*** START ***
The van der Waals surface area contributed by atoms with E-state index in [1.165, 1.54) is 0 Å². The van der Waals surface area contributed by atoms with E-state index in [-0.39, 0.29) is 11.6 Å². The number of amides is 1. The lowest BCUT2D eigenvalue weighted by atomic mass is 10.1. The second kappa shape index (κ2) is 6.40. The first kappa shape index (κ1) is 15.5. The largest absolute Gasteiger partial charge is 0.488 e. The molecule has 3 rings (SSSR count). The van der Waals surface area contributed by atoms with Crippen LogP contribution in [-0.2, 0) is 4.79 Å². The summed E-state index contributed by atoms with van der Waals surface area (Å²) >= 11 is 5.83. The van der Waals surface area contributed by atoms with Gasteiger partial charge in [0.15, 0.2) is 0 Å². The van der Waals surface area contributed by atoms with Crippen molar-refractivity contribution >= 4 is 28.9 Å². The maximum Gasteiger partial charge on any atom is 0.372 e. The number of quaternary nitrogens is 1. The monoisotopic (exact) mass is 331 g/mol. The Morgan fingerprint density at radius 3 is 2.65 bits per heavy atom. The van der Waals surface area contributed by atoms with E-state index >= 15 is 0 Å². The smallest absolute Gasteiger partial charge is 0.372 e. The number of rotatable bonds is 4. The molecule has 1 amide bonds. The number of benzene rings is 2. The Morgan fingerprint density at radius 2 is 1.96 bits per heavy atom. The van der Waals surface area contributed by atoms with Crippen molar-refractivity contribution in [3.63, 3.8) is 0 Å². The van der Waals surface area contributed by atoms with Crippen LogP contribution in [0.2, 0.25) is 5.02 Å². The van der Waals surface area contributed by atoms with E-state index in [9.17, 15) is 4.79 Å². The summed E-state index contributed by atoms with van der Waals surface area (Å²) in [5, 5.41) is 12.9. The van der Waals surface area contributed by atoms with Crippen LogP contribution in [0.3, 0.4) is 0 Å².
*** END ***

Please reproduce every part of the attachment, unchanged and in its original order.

The van der Waals surface area contributed by atoms with E-state index in [1.165, 1.54) is 0 Å². The van der Waals surface area contributed by atoms with E-state index in [-0.39, 0.29) is 11.6 Å². The number of amides is 1. The lowest BCUT2D eigenvalue weighted by atomic mass is 10.1. The second kappa shape index (κ2) is 6.40. The first kappa shape index (κ1) is 15.5. The largest absolute Gasteiger partial charge is 0.488 e. The molecule has 3 rings (SSSR count). The van der Waals surface area contributed by atoms with Crippen LogP contribution in [-0.2, 0) is 4.79 Å². The summed E-state index contributed by atoms with van der Waals surface area (Å²) >= 11 is 5.83. The van der Waals surface area contributed by atoms with Gasteiger partial charge in [0.15, 0.2) is 0 Å². The van der Waals surface area contributed by atoms with Crippen molar-refractivity contribution >= 4 is 28.9 Å². The maximum Gasteiger partial charge on any atom is 0.372 e. The number of quaternary nitrogens is 1. The monoisotopic (exact) mass is 331 g/mol. The Morgan fingerprint density at radius 3 is 2.65 bits per heavy atom. The van der Waals surface area contributed by atoms with E-state index >= 15 is 0 Å². The smallest absolute Gasteiger partial charge is 0.372 e. The number of rotatable bonds is 4. The molecule has 1 amide bonds. The number of benzene rings is 2. The Morgan fingerprint density at radius 2 is 1.96 bits per heavy atom. The van der Waals surface area contributed by atoms with Crippen molar-refractivity contribution in [3.63, 3.8) is 0 Å². The van der Waals surface area contributed by atoms with Crippen LogP contribution in [0.2, 0.25) is 5.02 Å². The van der Waals surface area contributed by atoms with E-state index in [9.17, 15) is 4.79 Å². The summed E-state index contributed by atoms with van der Waals surface area (Å²) in [5, 5.41) is 12.9. The van der Waals surface area contributed by atoms with Crippen LogP contribution in [0.3, 0.4) is 0 Å².